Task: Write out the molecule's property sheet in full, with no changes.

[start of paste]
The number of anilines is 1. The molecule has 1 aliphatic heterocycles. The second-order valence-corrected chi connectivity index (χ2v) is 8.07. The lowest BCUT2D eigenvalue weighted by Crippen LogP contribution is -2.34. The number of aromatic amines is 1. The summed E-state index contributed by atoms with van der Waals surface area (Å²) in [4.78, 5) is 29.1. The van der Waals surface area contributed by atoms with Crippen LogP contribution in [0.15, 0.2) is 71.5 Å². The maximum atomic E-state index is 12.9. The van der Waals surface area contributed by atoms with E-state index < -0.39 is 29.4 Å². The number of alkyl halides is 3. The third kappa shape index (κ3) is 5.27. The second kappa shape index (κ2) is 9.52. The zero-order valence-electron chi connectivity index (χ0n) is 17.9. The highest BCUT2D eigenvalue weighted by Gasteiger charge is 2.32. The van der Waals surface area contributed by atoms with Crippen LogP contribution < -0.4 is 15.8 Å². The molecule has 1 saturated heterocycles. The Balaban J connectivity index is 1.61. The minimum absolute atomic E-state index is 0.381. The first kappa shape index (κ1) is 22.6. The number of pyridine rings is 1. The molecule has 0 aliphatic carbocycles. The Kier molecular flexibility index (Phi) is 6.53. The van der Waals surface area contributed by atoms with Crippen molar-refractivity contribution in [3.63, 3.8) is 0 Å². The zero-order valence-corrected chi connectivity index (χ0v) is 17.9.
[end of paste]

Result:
The number of anilines is 1. The molecule has 1 aliphatic heterocycles. The second-order valence-corrected chi connectivity index (χ2v) is 8.07. The lowest BCUT2D eigenvalue weighted by Crippen LogP contribution is -2.34. The number of aromatic amines is 1. The summed E-state index contributed by atoms with van der Waals surface area (Å²) in [4.78, 5) is 29.1. The van der Waals surface area contributed by atoms with Crippen LogP contribution in [0.15, 0.2) is 71.5 Å². The maximum atomic E-state index is 12.9. The van der Waals surface area contributed by atoms with E-state index < -0.39 is 29.4 Å². The number of alkyl halides is 3. The third kappa shape index (κ3) is 5.27. The second kappa shape index (κ2) is 9.52. The zero-order valence-electron chi connectivity index (χ0n) is 17.9. The highest BCUT2D eigenvalue weighted by Gasteiger charge is 2.32. The van der Waals surface area contributed by atoms with Crippen LogP contribution < -0.4 is 15.8 Å². The molecule has 1 saturated heterocycles. The Balaban J connectivity index is 1.61. The minimum absolute atomic E-state index is 0.381. The first kappa shape index (κ1) is 22.6. The number of pyridine rings is 1. The molecule has 0 aliphatic carbocycles. The Kier molecular flexibility index (Phi) is 6.53. The van der Waals surface area contributed by atoms with Crippen molar-refractivity contribution in [3.63, 3.8) is 0 Å². The zero-order valence-corrected chi connectivity index (χ0v) is 17.9.